Ousey, Karen and Wasek, Stephanie (2016) Clinician perspectives on medical adhesive-related skin injuries. Wounds UK, 12 (4). ISSN 1746-6814

Medical adhesive-related skin injury (MARSI) is a prevalent, under-recognised and preventable complication that occurs across all care settings, age groups and patient types, from healthy patients in ambulatory care, to patients with multiple comorbidities in critical care (McNichol et al, 2013). MARSI has been defined as “an occurrence in which erythema and/or other manifestation of cutaneous abnorma (including, but not limited to, vesicle, bulla, erosion, or tear) persists 30 minutes or more after removal of the adhesive” (McNichol et al, 2013).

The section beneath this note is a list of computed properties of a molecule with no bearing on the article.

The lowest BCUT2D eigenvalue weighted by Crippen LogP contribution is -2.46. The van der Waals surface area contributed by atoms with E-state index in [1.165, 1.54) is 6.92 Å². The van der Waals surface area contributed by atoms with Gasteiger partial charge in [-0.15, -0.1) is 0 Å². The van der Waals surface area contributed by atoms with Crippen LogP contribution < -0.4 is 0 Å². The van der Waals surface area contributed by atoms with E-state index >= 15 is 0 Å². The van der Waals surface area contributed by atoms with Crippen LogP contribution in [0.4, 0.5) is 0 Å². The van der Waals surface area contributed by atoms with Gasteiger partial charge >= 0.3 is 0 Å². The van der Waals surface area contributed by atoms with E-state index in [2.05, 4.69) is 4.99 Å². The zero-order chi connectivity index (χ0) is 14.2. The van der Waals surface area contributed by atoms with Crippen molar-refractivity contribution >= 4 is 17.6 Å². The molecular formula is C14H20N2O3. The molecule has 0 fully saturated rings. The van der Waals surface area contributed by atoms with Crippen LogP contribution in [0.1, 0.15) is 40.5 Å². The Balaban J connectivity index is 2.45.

When superficial layers of skin are removed by medical adhesive, the process may affect skin integrity, cause pain, increase risk of infection, potentially increase wound size and delay healing, all of which reduce patient quality of life unnecessarily (Cutting, 2008). In some cases, adhesives can also cause deeper tissue injuries beyond the loss of superficial skin layers (Denyer, 2011). Although the injuries caused by medical adhesives may look minor, care and management of MARSI has a deleterious effect on nursing resources. One recent survey that specifically explored injuries caused by medical tapes found that nurses treated these injuries approximately five times a week, an average of 7.8 times per patient, at a cost of approximately €1.23 (~£1.11) per treatment application — or ~€8.86 (~£7.99) per patient through to healing (Maene, 2013).

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